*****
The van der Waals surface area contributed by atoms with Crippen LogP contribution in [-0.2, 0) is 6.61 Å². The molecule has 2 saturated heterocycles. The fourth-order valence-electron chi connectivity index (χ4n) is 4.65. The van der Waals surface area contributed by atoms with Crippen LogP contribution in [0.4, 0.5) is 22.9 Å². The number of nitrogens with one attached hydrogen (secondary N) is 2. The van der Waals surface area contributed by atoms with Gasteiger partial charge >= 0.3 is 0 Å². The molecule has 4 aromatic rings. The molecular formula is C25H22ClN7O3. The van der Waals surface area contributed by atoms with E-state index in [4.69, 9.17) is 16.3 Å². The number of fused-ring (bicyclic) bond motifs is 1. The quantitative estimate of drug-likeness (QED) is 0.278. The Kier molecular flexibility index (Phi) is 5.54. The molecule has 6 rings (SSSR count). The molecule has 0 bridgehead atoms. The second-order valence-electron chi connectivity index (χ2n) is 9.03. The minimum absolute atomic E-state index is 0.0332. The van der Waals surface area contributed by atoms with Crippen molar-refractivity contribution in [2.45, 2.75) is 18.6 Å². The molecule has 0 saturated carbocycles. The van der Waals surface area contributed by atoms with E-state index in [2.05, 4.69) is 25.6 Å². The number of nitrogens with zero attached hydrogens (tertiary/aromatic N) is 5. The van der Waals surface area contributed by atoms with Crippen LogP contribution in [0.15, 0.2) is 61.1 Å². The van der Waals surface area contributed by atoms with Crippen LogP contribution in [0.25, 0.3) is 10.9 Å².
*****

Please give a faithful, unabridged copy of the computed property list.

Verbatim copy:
The van der Waals surface area contributed by atoms with Crippen LogP contribution in [-0.2, 0) is 6.61 Å². The molecule has 2 saturated heterocycles. The fourth-order valence-electron chi connectivity index (χ4n) is 4.65. The van der Waals surface area contributed by atoms with Crippen LogP contribution in [0.4, 0.5) is 22.9 Å². The number of nitrogens with one attached hydrogen (secondary N) is 2. The van der Waals surface area contributed by atoms with Gasteiger partial charge >= 0.3 is 0 Å². The molecule has 4 aromatic rings. The molecular formula is C25H22ClN7O3. The van der Waals surface area contributed by atoms with E-state index in [4.69, 9.17) is 16.3 Å². The number of fused-ring (bicyclic) bond motifs is 1. The quantitative estimate of drug-likeness (QED) is 0.278. The Kier molecular flexibility index (Phi) is 5.54. The molecule has 6 rings (SSSR count). The molecule has 0 bridgehead atoms. The second-order valence-electron chi connectivity index (χ2n) is 9.03. The minimum absolute atomic E-state index is 0.0332. The van der Waals surface area contributed by atoms with Crippen molar-refractivity contribution in [2.45, 2.75) is 18.6 Å². The molecule has 0 saturated carbocycles. The van der Waals surface area contributed by atoms with E-state index in [2.05, 4.69) is 25.6 Å². The number of nitrogens with zero attached hydrogens (tertiary/aromatic N) is 5. The van der Waals surface area contributed by atoms with Crippen LogP contribution in [0.15, 0.2) is 61.1 Å². The van der Waals surface area contributed by atoms with Crippen LogP contribution in [0.25, 0.3) is 10.9 Å².